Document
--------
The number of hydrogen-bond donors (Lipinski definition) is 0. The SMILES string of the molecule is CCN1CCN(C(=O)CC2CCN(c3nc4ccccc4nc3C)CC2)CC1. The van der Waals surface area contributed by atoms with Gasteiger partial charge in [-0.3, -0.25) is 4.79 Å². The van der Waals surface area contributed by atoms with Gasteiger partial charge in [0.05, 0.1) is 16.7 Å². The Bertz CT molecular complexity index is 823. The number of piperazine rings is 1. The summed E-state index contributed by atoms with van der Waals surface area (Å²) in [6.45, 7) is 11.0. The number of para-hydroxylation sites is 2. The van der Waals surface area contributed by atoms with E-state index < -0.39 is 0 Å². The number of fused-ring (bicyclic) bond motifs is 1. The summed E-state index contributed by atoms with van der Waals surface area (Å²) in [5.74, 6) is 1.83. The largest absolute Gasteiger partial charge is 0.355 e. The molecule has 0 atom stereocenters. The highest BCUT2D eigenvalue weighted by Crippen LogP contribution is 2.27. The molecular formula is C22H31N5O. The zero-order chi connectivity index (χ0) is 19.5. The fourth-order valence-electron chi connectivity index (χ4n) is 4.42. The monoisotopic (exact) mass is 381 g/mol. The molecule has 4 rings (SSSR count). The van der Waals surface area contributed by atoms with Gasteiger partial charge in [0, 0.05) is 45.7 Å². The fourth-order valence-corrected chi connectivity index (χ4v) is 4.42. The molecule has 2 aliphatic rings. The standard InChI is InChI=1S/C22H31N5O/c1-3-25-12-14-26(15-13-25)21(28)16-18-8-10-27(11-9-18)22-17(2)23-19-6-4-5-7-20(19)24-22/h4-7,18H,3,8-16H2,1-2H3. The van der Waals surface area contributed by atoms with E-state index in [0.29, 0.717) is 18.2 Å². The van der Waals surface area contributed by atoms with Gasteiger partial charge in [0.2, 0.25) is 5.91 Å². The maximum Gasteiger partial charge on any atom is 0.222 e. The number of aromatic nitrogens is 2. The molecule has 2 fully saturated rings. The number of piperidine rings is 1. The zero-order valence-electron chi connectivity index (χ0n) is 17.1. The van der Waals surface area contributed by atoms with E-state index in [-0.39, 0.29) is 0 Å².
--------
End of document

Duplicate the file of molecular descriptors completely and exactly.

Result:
The number of hydrogen-bond donors (Lipinski definition) is 0. The SMILES string of the molecule is CCN1CCN(C(=O)CC2CCN(c3nc4ccccc4nc3C)CC2)CC1. The van der Waals surface area contributed by atoms with Gasteiger partial charge in [-0.3, -0.25) is 4.79 Å². The van der Waals surface area contributed by atoms with Gasteiger partial charge in [0.05, 0.1) is 16.7 Å². The Bertz CT molecular complexity index is 823. The number of piperazine rings is 1. The summed E-state index contributed by atoms with van der Waals surface area (Å²) in [6.45, 7) is 11.0. The number of para-hydroxylation sites is 2. The van der Waals surface area contributed by atoms with E-state index < -0.39 is 0 Å². The number of fused-ring (bicyclic) bond motifs is 1. The summed E-state index contributed by atoms with van der Waals surface area (Å²) in [5.74, 6) is 1.83. The largest absolute Gasteiger partial charge is 0.355 e. The molecule has 0 atom stereocenters. The highest BCUT2D eigenvalue weighted by Crippen LogP contribution is 2.27. The molecular formula is C22H31N5O. The zero-order chi connectivity index (χ0) is 19.5. The fourth-order valence-electron chi connectivity index (χ4n) is 4.42. The monoisotopic (exact) mass is 381 g/mol. The molecule has 4 rings (SSSR count). The van der Waals surface area contributed by atoms with Gasteiger partial charge in [0, 0.05) is 45.7 Å². The fourth-order valence-corrected chi connectivity index (χ4v) is 4.42. The molecule has 2 aliphatic rings. The standard InChI is InChI=1S/C22H31N5O/c1-3-25-12-14-26(15-13-25)21(28)16-18-8-10-27(11-9-18)22-17(2)23-19-6-4-5-7-20(19)24-22/h4-7,18H,3,8-16H2,1-2H3. The van der Waals surface area contributed by atoms with E-state index in [0.29, 0.717) is 18.2 Å². The van der Waals surface area contributed by atoms with Gasteiger partial charge in [0.2, 0.25) is 5.91 Å². The maximum Gasteiger partial charge on any atom is 0.222 e. The number of aromatic nitrogens is 2. The molecule has 2 fully saturated rings. The number of piperidine rings is 1. The zero-order valence-electron chi connectivity index (χ0n) is 17.1. The van der Waals surface area contributed by atoms with E-state index in [-0.39, 0.29) is 0 Å².